Dr. Nesbitt is an employee of the health system, which employs about half of the physicians in its region. "I had been working with administrators every step of the way, persuading them of the importance of this work - for patients and families, as well as for the system - and sharing outcomes data." When it came time to transfer full-time to hospice and palliative care, the various responsible parties were ready to sign off on the change. Dr. Nesbitt's salary is based in part on billing income from palliative care and inpatient hospice consultations, annualized, as well as an hourly rate for dedicated administrative responsibilities, which amount to nearly half of his roughly 50-hour week.

"Although initially I wasn't so sure, I felt I could set it up piece by piece, and make a job of it," with the combination of hospice and palliative care a good package for the system, he says. "There's increasing information out there that this work is beneficial for the patient and family, for the reputation of the hospital, for customer satisfaction, for the bottom line, and for readmission rates."

But making the case required speaking directly to the biggest concerns of each target audience, Dr. Nesbitt says. "As I prioritized it, first was to do the right thing for the patient and family. I talked about documented problems in the national health care system, such as inadequate symptom management, lack of support for patients and families, lack of understanding of treatment options. And I always included personal stories, which are very important for engaging people. Another piece of making the case is data sharing, showing how palliative care benefits the system. Each audience can hear that message if it's framed specifically for them. I also think it helps to have a physician leading the effort. I can say, 'Let me tell you about one of my patients and families.'"

In the beginning, Dr. Nesbitt took the lead on hospital palliative care consults, but as the program established its credibility, the nurse practitioner now makes over half of the visits. Another palliative care physician, Karen Brown MD, joined the team in 2007 and sees patients in affiliated, rural Muncy Valley Hospital, 10 miles away, and in the region's nine long-term care facilities. In addition to the hospital-based nurse practitioner, there is a second nurse practitioner based in the nursing homes, and an advanced practice nurse who sees patients in nursing homes and coordinates professional education events.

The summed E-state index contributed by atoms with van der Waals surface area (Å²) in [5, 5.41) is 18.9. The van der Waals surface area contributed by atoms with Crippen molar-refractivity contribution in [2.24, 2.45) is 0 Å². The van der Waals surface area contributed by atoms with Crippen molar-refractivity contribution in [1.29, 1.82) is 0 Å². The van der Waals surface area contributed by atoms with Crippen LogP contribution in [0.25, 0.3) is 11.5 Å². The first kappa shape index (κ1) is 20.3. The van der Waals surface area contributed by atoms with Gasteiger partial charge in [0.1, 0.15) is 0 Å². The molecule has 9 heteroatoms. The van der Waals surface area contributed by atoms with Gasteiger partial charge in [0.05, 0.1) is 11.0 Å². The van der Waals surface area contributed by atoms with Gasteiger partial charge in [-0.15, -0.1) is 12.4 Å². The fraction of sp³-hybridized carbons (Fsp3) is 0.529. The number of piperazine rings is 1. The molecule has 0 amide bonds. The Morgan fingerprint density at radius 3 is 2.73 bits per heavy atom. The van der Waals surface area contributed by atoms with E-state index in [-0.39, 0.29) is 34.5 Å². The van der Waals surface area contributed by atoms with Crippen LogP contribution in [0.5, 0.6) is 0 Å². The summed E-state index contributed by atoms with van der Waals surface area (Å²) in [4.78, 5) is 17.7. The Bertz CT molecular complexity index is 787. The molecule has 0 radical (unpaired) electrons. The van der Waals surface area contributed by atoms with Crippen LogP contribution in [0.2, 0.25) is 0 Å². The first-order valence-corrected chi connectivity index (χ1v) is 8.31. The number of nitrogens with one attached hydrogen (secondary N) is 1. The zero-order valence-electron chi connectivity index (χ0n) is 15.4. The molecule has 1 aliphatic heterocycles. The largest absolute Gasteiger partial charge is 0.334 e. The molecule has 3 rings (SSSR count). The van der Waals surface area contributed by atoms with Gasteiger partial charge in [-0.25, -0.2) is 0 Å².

"Within the (HPM) team, each of us has a primary base, but we also work to float extra team time to wherever it is needed," he explains. The five members meet monthly to discuss practice issues. Growing demand for services is a problem, and the team tried to manage growth in sustainable ways while it extended services into the long-term care setting. Recently, it was decided to limit weekend palliative care consults to emergency cases only. "Sometimes we're really busy on the weekends, so we're working to make that part of this work more manageable," Dr. Nesbitt says.

Dr. Nesbitt starts a typical workday by rounding on patients in the inpatient hospice unit, and then, depending on demand for palliative care that day, goes to the hospital. He makes occasional home visits to hospice patients and sees some patients in his office in the medical building. So far there is no formalized outpatient clinic setting or schedule for palliative care, although that may change in the next year, perhaps in conjunction with the system's Cancer Center. Dr. Nesbitt takes night and weekend call every third week, and he also meets regularly with various administrators within the health system's organizational chart.

A lot of his time is spent educating physicians about hospice and palliative care, individually or in groups, and speaking to community groups. He participates in twice-weekly hospice interdisciplinary team meetings, inpatient hospice and palliative care staff meetings, and various clinically focused committees and councils in the hospital. Other hospice responsibilities include chart reviews, patient certifications and recertifications, and writing appeal letters for denied claims.

He often has ideas for how to better manage issues that come up in hospice team meetings, which may lead to new assessment forms, documentation tools, protocols or drug formulary adjustments. An example is a recently adopted protocol for administering Ketamine to treat refractory pain. "I spend time in chat rooms for palliative care around the world, where issues from difficult cases are discussed, or I may get ideas from my readings or attending conferences," he says. "I work with a wonderful team of hospice nurses who ask a lot of good questions and are motivated to learn. I am also involved in quality improvement activities, clarifying what we want to learn and how we can best collect and present the data to answer our questions."